Welcome back to my workbench,
The Big Idea – Using Shunt Clippers to Protect Circuits
Biased Shunt clippers are a simple way to protect inputs from excessive positive or reverse voltage.
From our previous discussion, we know that clipper circuits eliminate either the positive or the negative portion of a waveform – the unwanted output is limited to a maximum of Vf (forward voltage drop) above or below ground. The biased shunt clipper is normally used to protect a device or circuit that has both positive and negative input signals. The bias voltage is selected to prevent the input from exceeding a maximum safe level.
In Figure 15-1, diode D1 has its cathode connected to a bias of +2.4 V and D2 has its anode connected to -2.4V. As shown, D1 will be reverse biased while the output of the clipping circuit is below 2.4V.The positive output will be limited to a maximum of (2.4V+Vf). Similarly, D2 will be reverse biased until the output is more negative the -2.4v. The negative output will be limited to a maximum of – (2.4V+Vf)
Figure 15-1 Biased diode Shunt Clipper
The Zener clipper shown in Figure 15-2 does not require separate bias voltages. When the input signal becomes positive, D1 operates like an ordinary forward biased diode while D2 goes into breakdown. The output voltage at this time is (Vf1+Vz2). When the input is negative, D1 is in Zener breakdown and D2 is forward biased. The output voltage is now – (Vf2+Vz1).
Figure 15-2 Zener shunt Clipper
Assume we require a shunt clipper (Fig.15-1) to protect a circuit. The input voltage to the circuit cannot exceed Vo = +/- 3.1V. The input to the clipper will be +/- 8V (square wave) and the output current is to be 1mA. Specify the diodes and calculate R1.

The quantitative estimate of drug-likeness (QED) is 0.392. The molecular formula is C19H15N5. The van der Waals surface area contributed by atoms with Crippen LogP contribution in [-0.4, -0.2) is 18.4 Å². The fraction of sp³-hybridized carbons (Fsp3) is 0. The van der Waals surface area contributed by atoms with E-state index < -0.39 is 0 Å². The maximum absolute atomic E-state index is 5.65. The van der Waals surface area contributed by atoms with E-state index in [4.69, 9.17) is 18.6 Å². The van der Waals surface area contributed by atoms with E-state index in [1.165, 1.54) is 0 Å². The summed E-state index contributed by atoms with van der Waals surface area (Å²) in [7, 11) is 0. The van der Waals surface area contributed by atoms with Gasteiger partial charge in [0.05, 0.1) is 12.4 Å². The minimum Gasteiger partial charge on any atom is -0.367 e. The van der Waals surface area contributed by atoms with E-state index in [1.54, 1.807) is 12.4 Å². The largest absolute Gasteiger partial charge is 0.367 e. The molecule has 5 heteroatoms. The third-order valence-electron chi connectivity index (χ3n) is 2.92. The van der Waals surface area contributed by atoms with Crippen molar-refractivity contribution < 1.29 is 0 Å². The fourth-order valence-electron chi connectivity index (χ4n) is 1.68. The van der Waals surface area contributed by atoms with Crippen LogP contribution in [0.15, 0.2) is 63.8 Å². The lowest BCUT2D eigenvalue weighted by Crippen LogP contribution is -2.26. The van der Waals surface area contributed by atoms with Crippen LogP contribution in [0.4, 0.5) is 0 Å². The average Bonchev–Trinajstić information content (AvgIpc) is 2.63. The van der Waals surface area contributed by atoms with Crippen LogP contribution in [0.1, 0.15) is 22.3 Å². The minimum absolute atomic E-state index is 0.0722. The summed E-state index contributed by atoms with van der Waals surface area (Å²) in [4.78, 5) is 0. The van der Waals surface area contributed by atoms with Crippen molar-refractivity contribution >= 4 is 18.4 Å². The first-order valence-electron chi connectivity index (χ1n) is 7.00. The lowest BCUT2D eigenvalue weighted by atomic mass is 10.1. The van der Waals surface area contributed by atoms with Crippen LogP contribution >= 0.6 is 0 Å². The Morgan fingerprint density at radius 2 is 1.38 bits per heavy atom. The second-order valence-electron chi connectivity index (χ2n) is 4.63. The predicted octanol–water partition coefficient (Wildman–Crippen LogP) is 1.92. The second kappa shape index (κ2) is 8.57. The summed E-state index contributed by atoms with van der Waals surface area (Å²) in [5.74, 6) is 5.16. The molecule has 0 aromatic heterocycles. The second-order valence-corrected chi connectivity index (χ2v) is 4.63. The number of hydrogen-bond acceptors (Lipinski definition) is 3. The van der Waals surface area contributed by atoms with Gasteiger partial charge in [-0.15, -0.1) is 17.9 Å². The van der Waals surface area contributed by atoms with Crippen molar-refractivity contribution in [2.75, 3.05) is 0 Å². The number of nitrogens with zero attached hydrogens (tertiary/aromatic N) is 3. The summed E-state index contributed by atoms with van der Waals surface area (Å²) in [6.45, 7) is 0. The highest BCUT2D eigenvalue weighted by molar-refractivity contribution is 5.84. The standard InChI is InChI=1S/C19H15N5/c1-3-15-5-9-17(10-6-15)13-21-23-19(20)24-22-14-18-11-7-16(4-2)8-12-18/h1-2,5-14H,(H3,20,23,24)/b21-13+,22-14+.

Given Ifwd (forward current) = 10mA.
Vo = Bias voltage Vb + diode voltage drop Vf
Vb = Vo-Vf
Vb = 3.1V – 0.7V (assume a Si diode)
Vb = 2.4V
Voltage across R1 = (Ifwd + Io) X R1
(Ifwd + Io) X R1 = E – Vb – Vf
R1 = (VG_out – Vb – Vf) / (If + Io)
(8 – 2.4 – 0.7) / (10mA + 1mA) = 445 ohms
Use standard value 470 ohms
Figure 15-3 Diode Shunt Clipper Simulation
The diodes selected will be low current devices with a Vf (forward voltage) of approx 0.7V at If (forward current) = 10ma, and a peak reverse voltage greater than 10V
Assume we would like to use a Zener shunt clipper (Fig.15-2) to protect a circuit. The input voltage cannot exceed Vo= +/- 7.5V. The input to the clipper is a +/- 24V square wave and the output current is to be 100 mA. Specify the diodes and calculate R1.
Given output is Vo = +/- 7.5V
Vo = Vf+Vz
Vz = Vo-Vf = 7.5V – 0.7V = 6.8V
Assume a 1N2804. From the spec sheet Vz = 6.8V.
VR1 = VG_out-Vo
= VG_out – (Vf+Vz)
= 24V – (0.7V + 6.8V) = 16.5V
To ensure that Iz > Izk
Iz is approx 1/4 Izt = 1/4 X 1.86A = 465mA
IR1 = Iz+Io = 465mA+100mA = 565mA
R1 = (VR1) / (IR1) = (14.3V) / (565mA)=253 ohms
Nearest standard value is 270 ohms
Figure 15-4 Zener Shunt Clipper Simulation
What Have We Learned?
1) Biased shunt clippers are a simple way to protect circuits from excessive positive and/or negative input voltages. Inputs are limited to an amount equal to the applied bias voltage plus the forward diode drop.
2) Zener clippers do not require the bias voltage.
We will examine positive and negative diode clamping circuits